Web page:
Remember – Celebrate – Engage – Inspire
Vashon World AIDS Day was formed in 2018 to acknowledge and celebrate lives lost to AIDS on Vashon Island, WA. The exact number of islanders who succumbed to AIDS at the time was unknown. Over a period of months, we identified and gather materials and information on 15 men who perished between 1986 and 2015. In November 2019 we learned of another recent death of a long-term survivor who lived on Vashon for many years. One of the projects for World AIDS Day 2018 was a Lost To AIDS where Vashon High School art students created artworks to memorialize each. One of those pieces is a “tile quilt” that currently resides at the Vashon Maury Island Heritage Museum’s IN and OUT exhibition.
Each year we hope to develop unique programs and events that continue to engage young people in an effort to bring awareness to the ongoing health crisis of HIV and AIDS.
Why We Are Doing This
The horror and scope of the AIDS holocaust of the 1980s and ’90s is impossible to adequately convey today in 2018 when AIDS has all but disappeared from public discourse. Yet, the bigotry and marginalization that accompanied the epidemic, stymying our nation’s response to it, have not faded with time but are now front and center.
AIDS has cut a wipe swath, killing more than 37 million people worldwide to date. An equal number are living with HIV and AIDS across the globe. However, in the early years it was the gay community that bore the brunt of the epidemic. The list of dead is long, with some of the best and brightest, particularly in the arts, perishing often in terrible circumstances. The pervasive response to this health crisis was apathy, recrimination and even threats to quarantine people with HIV. “They got what they deserved” was a common sentiment. More shocking still, stories abound of health care providers refusing care and treatment to the desperately ill. With the deaths of celebrities Rock Hudson, Freddie Mercury, Liberace, and Arthur Ashe along with basketball legend Magic Johnson’s admission that he was infected with HIV the nation began to awaken to the reality of AIDS. No longer were the staggering numbers simply unknown “perverts” but people widely known and admired.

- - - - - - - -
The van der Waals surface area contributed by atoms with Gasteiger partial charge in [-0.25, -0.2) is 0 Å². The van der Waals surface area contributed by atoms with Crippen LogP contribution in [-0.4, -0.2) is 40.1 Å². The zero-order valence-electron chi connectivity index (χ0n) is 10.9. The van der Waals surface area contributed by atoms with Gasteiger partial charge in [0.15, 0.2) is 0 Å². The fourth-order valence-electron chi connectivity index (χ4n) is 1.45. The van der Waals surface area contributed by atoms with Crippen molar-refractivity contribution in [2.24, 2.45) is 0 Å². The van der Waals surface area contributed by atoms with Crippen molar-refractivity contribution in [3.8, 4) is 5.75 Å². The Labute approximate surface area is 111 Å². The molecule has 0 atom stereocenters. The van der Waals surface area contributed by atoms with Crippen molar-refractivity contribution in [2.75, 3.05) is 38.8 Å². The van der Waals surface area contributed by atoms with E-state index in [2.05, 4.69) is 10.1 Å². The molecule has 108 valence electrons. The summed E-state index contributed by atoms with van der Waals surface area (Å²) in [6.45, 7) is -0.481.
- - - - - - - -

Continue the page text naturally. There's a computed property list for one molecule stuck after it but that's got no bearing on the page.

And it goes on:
However, what truly turned the tide of apathy and inaction was activism in the gay community and among its supporters. Activists forced the government and regulators to listen and act. They worked hand-in-hand with scientists and drug companies to streamline drug testing and approval ushering in breakthrough drugs in record time. Today with treatment people live relatively normal lives with HIV. Activists quite simply saved millions of lives.
Why AIDS Is Still A Crisis
1. Nearly 1 million people died from AIDS-related causes last year alone – that is two people every minute.
2. The epidemic is growing by the minute. Globally, 1.8 million people became infected with HIV last year alone – that is three people every minute.
3. 15 million people with HIV still cannot get the life-saving treatment they needto live healthy and productive lives. Yet affordable and effective treatment options exist for as low as 20 cents a day.
4. Last year, 180,000 babies got HIV from birth or breastfeeding. Worse, this stat is trending in the wrong direction – 20,000 more babies were infected this year than last year. With treatment, mother-to-child-transmission of HIV is preventable.
5. Girls continue to be at higher risk for HIV than boys their age. Girls make up three out of four new infections among kids aged 10-19 in sub-Saharan Africa. These young people must be empowered and educated to stop this trend. However, on average only about one-third of young people in sub-Saharan Africa have the information they need to protect themselves from HIV.
As artists and activists we have an obligation to keep the memory and legacy of that terrible time alive as a reminder to future generations the importance of action and resolve in the face of adversity. One person can make a difference, the AIDS activist movement is proof of that. Our interest is in highlighting and drawing attention to the lessons learned in an effort to make our community, our nation and our world a better place for all.
Who We Are
Co-Founder Open Space for Arts and Community
Co-founder, Journalism That Matters
Executive Producer/Co-Director, Big Joy Project / Frisky Divinity Productions